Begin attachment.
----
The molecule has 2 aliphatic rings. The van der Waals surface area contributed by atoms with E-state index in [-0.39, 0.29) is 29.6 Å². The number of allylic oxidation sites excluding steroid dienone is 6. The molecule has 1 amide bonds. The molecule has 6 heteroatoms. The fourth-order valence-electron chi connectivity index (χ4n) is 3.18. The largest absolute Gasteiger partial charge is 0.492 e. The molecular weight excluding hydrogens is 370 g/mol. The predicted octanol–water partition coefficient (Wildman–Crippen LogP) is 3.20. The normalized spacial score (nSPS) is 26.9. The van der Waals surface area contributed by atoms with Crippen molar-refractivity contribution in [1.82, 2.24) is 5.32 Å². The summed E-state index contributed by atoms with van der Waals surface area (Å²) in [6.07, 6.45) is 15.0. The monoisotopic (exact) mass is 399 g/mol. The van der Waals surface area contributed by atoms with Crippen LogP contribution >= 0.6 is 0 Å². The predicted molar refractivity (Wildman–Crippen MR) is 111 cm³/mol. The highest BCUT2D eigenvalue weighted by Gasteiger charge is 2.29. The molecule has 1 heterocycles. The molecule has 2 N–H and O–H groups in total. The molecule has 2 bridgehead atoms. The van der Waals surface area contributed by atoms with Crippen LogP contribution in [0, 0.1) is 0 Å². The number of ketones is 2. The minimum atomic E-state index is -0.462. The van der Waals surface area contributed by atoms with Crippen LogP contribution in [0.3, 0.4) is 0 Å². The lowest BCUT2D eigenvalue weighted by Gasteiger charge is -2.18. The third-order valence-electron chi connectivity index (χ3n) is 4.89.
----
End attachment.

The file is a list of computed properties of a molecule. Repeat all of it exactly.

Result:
The molecule has 2 aliphatic rings. The van der Waals surface area contributed by atoms with E-state index in [-0.39, 0.29) is 29.6 Å². The number of allylic oxidation sites excluding steroid dienone is 6. The molecule has 1 amide bonds. The molecule has 6 heteroatoms. The fourth-order valence-electron chi connectivity index (χ4n) is 3.18. The largest absolute Gasteiger partial charge is 0.492 e. The molecular weight excluding hydrogens is 370 g/mol. The predicted octanol–water partition coefficient (Wildman–Crippen LogP) is 3.20. The normalized spacial score (nSPS) is 26.9. The van der Waals surface area contributed by atoms with Crippen molar-refractivity contribution in [1.82, 2.24) is 5.32 Å². The summed E-state index contributed by atoms with van der Waals surface area (Å²) in [6.07, 6.45) is 15.0. The monoisotopic (exact) mass is 399 g/mol. The van der Waals surface area contributed by atoms with Crippen LogP contribution >= 0.6 is 0 Å². The predicted molar refractivity (Wildman–Crippen MR) is 111 cm³/mol. The highest BCUT2D eigenvalue weighted by Gasteiger charge is 2.29. The molecule has 1 heterocycles. The molecule has 2 N–H and O–H groups in total. The molecule has 2 bridgehead atoms. The van der Waals surface area contributed by atoms with Crippen LogP contribution in [0, 0.1) is 0 Å². The number of ketones is 2. The minimum atomic E-state index is -0.462. The van der Waals surface area contributed by atoms with Crippen LogP contribution in [0.3, 0.4) is 0 Å². The lowest BCUT2D eigenvalue weighted by Gasteiger charge is -2.18. The third-order valence-electron chi connectivity index (χ3n) is 4.89.